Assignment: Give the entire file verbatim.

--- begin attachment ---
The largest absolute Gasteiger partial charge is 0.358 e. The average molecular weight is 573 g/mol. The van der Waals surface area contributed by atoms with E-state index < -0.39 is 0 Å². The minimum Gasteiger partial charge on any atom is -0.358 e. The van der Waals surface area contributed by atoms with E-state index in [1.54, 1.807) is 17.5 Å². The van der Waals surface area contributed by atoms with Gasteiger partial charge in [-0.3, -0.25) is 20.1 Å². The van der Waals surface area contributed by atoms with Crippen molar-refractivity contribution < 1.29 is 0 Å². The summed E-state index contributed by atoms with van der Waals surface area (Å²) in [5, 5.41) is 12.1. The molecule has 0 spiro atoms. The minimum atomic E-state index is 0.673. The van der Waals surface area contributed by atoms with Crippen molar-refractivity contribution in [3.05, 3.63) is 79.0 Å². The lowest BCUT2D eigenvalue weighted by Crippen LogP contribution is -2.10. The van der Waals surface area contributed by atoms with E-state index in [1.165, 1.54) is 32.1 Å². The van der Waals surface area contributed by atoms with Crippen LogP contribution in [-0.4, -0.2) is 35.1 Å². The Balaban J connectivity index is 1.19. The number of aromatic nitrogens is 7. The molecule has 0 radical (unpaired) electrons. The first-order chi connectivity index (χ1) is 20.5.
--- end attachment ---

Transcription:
The largest absolute Gasteiger partial charge is 0.358 e. The average molecular weight is 573 g/mol. The van der Waals surface area contributed by atoms with E-state index < -0.39 is 0 Å². The minimum Gasteiger partial charge on any atom is -0.358 e. The van der Waals surface area contributed by atoms with E-state index in [1.54, 1.807) is 17.5 Å². The van der Waals surface area contributed by atoms with Gasteiger partial charge in [-0.3, -0.25) is 20.1 Å². The van der Waals surface area contributed by atoms with Crippen molar-refractivity contribution < 1.29 is 0 Å². The summed E-state index contributed by atoms with van der Waals surface area (Å²) in [5, 5.41) is 12.1. The molecule has 0 spiro atoms. The minimum atomic E-state index is 0.673. The van der Waals surface area contributed by atoms with Crippen molar-refractivity contribution in [3.05, 3.63) is 79.0 Å². The lowest BCUT2D eigenvalue weighted by Crippen LogP contribution is -2.10. The van der Waals surface area contributed by atoms with E-state index in [1.165, 1.54) is 32.1 Å². The van der Waals surface area contributed by atoms with Crippen LogP contribution in [-0.4, -0.2) is 35.1 Å². The Balaban J connectivity index is 1.19. The number of aromatic nitrogens is 7. The molecule has 0 radical (unpaired) electrons. The first-order chi connectivity index (χ1) is 20.5.